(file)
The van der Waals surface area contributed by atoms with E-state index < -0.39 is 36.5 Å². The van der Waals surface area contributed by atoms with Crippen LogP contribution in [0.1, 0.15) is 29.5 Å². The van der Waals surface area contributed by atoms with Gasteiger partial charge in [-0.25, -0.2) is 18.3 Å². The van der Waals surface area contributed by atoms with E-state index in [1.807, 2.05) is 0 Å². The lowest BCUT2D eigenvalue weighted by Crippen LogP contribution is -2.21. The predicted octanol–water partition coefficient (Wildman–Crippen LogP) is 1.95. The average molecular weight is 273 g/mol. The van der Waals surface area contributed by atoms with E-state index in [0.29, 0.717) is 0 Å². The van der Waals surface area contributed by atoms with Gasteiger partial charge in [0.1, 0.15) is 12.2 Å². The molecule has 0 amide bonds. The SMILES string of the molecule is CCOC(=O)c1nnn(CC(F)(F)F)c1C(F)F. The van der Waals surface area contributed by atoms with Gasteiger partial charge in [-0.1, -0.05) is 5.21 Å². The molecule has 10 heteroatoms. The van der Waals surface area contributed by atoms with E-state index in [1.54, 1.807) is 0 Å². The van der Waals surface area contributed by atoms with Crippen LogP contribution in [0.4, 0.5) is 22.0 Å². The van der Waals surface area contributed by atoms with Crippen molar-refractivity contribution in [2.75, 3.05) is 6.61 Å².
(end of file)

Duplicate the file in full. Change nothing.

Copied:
The van der Waals surface area contributed by atoms with E-state index < -0.39 is 36.5 Å². The van der Waals surface area contributed by atoms with Crippen LogP contribution in [0.1, 0.15) is 29.5 Å². The van der Waals surface area contributed by atoms with Gasteiger partial charge in [-0.25, -0.2) is 18.3 Å². The van der Waals surface area contributed by atoms with E-state index in [1.807, 2.05) is 0 Å². The lowest BCUT2D eigenvalue weighted by Crippen LogP contribution is -2.21. The predicted octanol–water partition coefficient (Wildman–Crippen LogP) is 1.95. The average molecular weight is 273 g/mol. The van der Waals surface area contributed by atoms with E-state index in [0.29, 0.717) is 0 Å². The van der Waals surface area contributed by atoms with Gasteiger partial charge in [0.1, 0.15) is 12.2 Å². The molecule has 0 amide bonds. The SMILES string of the molecule is CCOC(=O)c1nnn(CC(F)(F)F)c1C(F)F. The van der Waals surface area contributed by atoms with Gasteiger partial charge in [-0.1, -0.05) is 5.21 Å². The molecule has 10 heteroatoms. The van der Waals surface area contributed by atoms with E-state index in [1.54, 1.807) is 0 Å². The van der Waals surface area contributed by atoms with Crippen LogP contribution in [0.4, 0.5) is 22.0 Å². The van der Waals surface area contributed by atoms with Crippen molar-refractivity contribution in [2.75, 3.05) is 6.61 Å².